I use my freezer often, but usually for uncooked ingredients like frozen fruits and veggies, fish, and meat. Beacom suggested trying some freezer-friendly recipes for things like burgers, sausage patties, soups, stews, and muffins. This way, I can make some new, more interesting recipes that I’m actually excited about and eat them whenever I feel like it instead of having to commit to eating the exact same meal all week. Daniel Boulud’s Chicken Tagine is something I’m dying to make, but not necessarily something I’d want for lunch five days in a row. It’s also got some pricey ingredients, like saffron and preserved lemon, so it would be a real waste to throw away servings that I didn’t get around to eating.
5. Challenge yourself to cook as seasonally as possible.
Beacom loves recipes that use seasonal ingredients. “The longer a vegetable or fruit sits on the shelves waiting to go home with you, the lower its nutritional value,” she explains, since it starts to slowly lose vitamins and minerals after it’s been harvested. In-season, local produce is usually cheaper, too, since it’s more abundant and hasn’t been brought in from somewhere far away. As someone who’s guilty of cooking winter squash well into spring and buying tomatoes year-round, I love the idea of forcing myself to focus on cooking what’s in season, and am already dreaming of every possible way to cook asparagus. Other fun things that are in season right now: artichokes, green beans, berries, fennel, mangoes, peas, ramps (!!!), and rhubarb. Here are 15 spring recipes to cook right now, if you need more inspiration.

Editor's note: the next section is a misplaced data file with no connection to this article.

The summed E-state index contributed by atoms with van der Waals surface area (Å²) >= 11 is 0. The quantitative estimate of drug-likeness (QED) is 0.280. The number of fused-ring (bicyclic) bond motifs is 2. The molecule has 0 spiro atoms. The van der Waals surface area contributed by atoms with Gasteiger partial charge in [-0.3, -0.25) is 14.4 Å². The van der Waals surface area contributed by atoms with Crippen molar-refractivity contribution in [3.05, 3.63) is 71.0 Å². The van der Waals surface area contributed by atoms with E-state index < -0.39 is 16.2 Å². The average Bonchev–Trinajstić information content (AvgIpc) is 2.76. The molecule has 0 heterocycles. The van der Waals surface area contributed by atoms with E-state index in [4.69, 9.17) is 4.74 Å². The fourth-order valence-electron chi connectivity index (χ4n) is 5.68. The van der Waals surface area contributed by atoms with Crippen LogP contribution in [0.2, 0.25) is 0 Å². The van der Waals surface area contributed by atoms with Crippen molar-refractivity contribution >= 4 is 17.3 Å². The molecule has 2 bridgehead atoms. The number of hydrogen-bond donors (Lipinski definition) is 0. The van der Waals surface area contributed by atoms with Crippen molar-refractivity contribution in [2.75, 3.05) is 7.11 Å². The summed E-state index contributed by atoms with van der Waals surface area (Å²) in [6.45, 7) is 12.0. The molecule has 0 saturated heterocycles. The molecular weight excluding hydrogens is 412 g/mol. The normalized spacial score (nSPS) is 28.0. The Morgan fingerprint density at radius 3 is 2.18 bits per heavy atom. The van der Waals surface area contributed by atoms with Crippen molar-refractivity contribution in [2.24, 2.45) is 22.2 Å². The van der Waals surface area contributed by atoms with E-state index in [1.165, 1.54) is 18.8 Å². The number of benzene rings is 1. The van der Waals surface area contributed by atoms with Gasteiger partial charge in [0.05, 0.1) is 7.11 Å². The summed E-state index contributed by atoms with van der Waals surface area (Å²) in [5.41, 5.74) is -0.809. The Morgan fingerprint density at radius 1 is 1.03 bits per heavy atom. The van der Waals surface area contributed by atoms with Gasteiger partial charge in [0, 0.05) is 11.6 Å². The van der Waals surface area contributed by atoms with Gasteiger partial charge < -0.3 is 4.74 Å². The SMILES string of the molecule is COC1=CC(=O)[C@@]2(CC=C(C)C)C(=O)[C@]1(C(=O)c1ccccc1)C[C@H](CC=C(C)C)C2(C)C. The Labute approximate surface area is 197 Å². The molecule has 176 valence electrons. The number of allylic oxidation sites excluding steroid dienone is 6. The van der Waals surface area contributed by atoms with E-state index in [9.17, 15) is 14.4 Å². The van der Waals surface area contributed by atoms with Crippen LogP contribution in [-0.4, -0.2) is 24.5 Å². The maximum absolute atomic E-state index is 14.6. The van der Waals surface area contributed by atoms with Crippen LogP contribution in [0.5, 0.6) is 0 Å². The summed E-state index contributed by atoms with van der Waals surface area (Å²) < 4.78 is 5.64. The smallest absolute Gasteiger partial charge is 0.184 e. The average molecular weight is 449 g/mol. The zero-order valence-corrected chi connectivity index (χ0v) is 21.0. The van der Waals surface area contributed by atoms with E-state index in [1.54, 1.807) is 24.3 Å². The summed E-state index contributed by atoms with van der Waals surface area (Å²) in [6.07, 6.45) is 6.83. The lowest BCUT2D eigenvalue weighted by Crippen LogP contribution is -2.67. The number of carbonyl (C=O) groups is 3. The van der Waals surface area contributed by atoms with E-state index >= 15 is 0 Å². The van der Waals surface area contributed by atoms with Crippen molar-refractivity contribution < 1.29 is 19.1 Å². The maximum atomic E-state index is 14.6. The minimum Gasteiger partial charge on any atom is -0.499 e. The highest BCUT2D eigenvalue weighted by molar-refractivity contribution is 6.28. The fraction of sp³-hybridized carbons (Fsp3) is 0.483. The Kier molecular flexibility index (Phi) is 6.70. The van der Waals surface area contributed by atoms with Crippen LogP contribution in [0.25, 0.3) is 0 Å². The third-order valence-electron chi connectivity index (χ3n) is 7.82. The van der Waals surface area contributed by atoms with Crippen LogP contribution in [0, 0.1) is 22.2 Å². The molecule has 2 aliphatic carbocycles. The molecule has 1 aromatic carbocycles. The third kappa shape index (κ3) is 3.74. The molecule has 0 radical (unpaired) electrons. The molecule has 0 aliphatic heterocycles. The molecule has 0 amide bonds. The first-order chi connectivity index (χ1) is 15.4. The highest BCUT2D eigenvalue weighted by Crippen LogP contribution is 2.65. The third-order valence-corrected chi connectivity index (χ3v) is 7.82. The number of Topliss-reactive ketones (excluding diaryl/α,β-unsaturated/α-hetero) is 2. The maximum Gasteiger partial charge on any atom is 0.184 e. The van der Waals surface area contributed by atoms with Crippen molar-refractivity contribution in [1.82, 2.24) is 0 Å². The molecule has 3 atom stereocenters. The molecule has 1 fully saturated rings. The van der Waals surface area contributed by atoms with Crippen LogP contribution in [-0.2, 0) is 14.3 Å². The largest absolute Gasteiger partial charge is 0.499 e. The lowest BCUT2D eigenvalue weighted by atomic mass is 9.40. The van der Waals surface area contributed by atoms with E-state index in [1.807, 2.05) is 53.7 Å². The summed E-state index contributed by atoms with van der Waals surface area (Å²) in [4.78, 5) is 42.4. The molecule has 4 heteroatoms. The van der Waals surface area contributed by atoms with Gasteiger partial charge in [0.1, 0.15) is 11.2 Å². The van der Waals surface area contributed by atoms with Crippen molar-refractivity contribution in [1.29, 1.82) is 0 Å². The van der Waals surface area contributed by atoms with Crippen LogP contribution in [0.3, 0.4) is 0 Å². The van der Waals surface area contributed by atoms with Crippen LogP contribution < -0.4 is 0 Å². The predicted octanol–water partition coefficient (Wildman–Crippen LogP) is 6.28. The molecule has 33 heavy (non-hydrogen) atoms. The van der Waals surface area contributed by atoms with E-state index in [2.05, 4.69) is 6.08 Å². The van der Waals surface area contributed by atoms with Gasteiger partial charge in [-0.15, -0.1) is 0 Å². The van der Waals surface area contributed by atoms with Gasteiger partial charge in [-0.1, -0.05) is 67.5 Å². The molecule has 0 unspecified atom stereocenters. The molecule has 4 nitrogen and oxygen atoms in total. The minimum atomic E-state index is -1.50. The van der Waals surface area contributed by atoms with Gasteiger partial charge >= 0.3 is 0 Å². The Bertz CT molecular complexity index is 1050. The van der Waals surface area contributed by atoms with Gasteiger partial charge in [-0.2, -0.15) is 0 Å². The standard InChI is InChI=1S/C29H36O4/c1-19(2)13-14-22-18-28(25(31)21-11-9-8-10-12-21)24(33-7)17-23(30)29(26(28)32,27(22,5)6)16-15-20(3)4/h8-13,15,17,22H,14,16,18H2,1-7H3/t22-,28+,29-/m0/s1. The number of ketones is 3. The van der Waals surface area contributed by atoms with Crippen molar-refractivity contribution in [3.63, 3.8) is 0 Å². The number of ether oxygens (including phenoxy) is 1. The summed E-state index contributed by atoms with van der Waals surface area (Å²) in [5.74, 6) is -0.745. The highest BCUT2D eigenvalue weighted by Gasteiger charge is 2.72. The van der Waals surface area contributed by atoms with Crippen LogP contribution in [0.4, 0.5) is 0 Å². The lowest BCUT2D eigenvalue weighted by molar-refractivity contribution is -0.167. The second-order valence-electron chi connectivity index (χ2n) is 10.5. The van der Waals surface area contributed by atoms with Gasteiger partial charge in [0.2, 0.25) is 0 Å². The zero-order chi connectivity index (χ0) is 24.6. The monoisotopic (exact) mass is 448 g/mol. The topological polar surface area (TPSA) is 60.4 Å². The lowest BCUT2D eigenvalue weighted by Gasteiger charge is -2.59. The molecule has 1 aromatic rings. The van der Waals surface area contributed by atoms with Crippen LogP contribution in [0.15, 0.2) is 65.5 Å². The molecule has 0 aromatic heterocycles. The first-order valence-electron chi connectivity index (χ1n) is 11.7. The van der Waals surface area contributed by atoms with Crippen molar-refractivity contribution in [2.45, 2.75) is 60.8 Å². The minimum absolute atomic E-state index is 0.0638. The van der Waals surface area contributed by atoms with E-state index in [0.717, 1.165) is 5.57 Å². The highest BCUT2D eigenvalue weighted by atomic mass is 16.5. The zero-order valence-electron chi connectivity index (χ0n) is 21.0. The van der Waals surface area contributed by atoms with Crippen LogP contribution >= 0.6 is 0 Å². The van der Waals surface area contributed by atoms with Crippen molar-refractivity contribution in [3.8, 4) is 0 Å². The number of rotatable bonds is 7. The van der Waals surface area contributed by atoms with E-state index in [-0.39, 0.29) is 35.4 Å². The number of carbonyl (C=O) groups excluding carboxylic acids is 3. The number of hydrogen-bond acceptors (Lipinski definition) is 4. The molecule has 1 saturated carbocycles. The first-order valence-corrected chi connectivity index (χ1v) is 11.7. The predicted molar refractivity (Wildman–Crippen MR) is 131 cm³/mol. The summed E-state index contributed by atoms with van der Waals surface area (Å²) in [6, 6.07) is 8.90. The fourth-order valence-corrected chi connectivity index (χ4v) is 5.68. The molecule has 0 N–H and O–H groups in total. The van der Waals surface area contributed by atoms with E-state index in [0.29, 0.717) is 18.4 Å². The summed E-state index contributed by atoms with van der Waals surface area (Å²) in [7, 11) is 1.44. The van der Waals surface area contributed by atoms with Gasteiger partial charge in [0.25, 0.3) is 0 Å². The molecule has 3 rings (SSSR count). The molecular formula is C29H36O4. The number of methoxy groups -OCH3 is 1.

6. If you’re up for it, get into pickling, preserving, and making big batches of things you can freeze.
The best way to eat your favorite produce all year is to buy it in-season, then prepare it in a way that’ll let you enjoy it for months. You can pickle most vegetables (here’s how), and doing so makes for a pretty fun afternoon project. Use the pickles in salads instead of buying raw vegetables when you’re sick of winter soups and stews. Or, making a big batch of tomato sauce is a good way to eat peak-season tomatoes all year. Properly canning the sauce can be tricky if you’ve never tried it before—I usually just freeze single portions in resealable bags. If you're a fruit lover, making jam that you'll later spread on toast or stir into oatmeal is a fun idea. It's also great because you can control the sweetness, and add any extra spices of flavors that you want. Here's how to make jam.
7. Really explore the frozen fruit and vegetable section.